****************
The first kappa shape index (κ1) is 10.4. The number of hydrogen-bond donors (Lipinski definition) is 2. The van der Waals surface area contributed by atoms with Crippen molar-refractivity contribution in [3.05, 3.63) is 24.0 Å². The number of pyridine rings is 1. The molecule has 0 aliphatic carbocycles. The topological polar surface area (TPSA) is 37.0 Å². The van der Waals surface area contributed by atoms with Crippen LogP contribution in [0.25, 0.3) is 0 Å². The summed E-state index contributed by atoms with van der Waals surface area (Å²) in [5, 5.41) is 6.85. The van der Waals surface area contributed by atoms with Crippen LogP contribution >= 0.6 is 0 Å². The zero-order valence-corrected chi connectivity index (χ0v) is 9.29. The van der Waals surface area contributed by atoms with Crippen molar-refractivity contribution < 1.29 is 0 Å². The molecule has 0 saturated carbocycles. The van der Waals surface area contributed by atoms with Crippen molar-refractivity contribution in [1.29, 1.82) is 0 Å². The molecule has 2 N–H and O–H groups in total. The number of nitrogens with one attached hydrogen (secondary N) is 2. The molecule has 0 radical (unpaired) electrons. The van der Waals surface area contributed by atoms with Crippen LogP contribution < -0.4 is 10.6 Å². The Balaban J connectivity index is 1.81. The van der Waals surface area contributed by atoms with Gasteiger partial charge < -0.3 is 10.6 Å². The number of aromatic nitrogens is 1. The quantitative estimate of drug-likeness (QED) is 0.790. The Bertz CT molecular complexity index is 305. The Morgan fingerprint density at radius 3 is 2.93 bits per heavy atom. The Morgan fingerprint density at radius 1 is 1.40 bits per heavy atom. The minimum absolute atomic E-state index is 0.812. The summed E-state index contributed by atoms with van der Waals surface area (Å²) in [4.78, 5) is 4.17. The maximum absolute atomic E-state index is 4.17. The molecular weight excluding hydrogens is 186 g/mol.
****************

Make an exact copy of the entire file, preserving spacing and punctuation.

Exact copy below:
The first kappa shape index (κ1) is 10.4. The number of hydrogen-bond donors (Lipinski definition) is 2. The van der Waals surface area contributed by atoms with Crippen molar-refractivity contribution in [3.05, 3.63) is 24.0 Å². The number of pyridine rings is 1. The molecule has 0 aliphatic carbocycles. The topological polar surface area (TPSA) is 37.0 Å². The van der Waals surface area contributed by atoms with Crippen LogP contribution in [0.25, 0.3) is 0 Å². The summed E-state index contributed by atoms with van der Waals surface area (Å²) in [5, 5.41) is 6.85. The van der Waals surface area contributed by atoms with Crippen LogP contribution >= 0.6 is 0 Å². The zero-order valence-corrected chi connectivity index (χ0v) is 9.29. The van der Waals surface area contributed by atoms with Crippen molar-refractivity contribution < 1.29 is 0 Å². The molecule has 0 saturated carbocycles. The van der Waals surface area contributed by atoms with Crippen molar-refractivity contribution in [1.29, 1.82) is 0 Å². The molecule has 2 N–H and O–H groups in total. The number of nitrogens with one attached hydrogen (secondary N) is 2. The molecule has 0 radical (unpaired) electrons. The van der Waals surface area contributed by atoms with Crippen LogP contribution < -0.4 is 10.6 Å². The Balaban J connectivity index is 1.81. The van der Waals surface area contributed by atoms with Gasteiger partial charge < -0.3 is 10.6 Å². The number of aromatic nitrogens is 1. The quantitative estimate of drug-likeness (QED) is 0.790. The Bertz CT molecular complexity index is 305. The Morgan fingerprint density at radius 3 is 2.93 bits per heavy atom. The Morgan fingerprint density at radius 1 is 1.40 bits per heavy atom. The minimum absolute atomic E-state index is 0.812. The summed E-state index contributed by atoms with van der Waals surface area (Å²) in [4.78, 5) is 4.17. The maximum absolute atomic E-state index is 4.17. The molecular weight excluding hydrogens is 186 g/mol.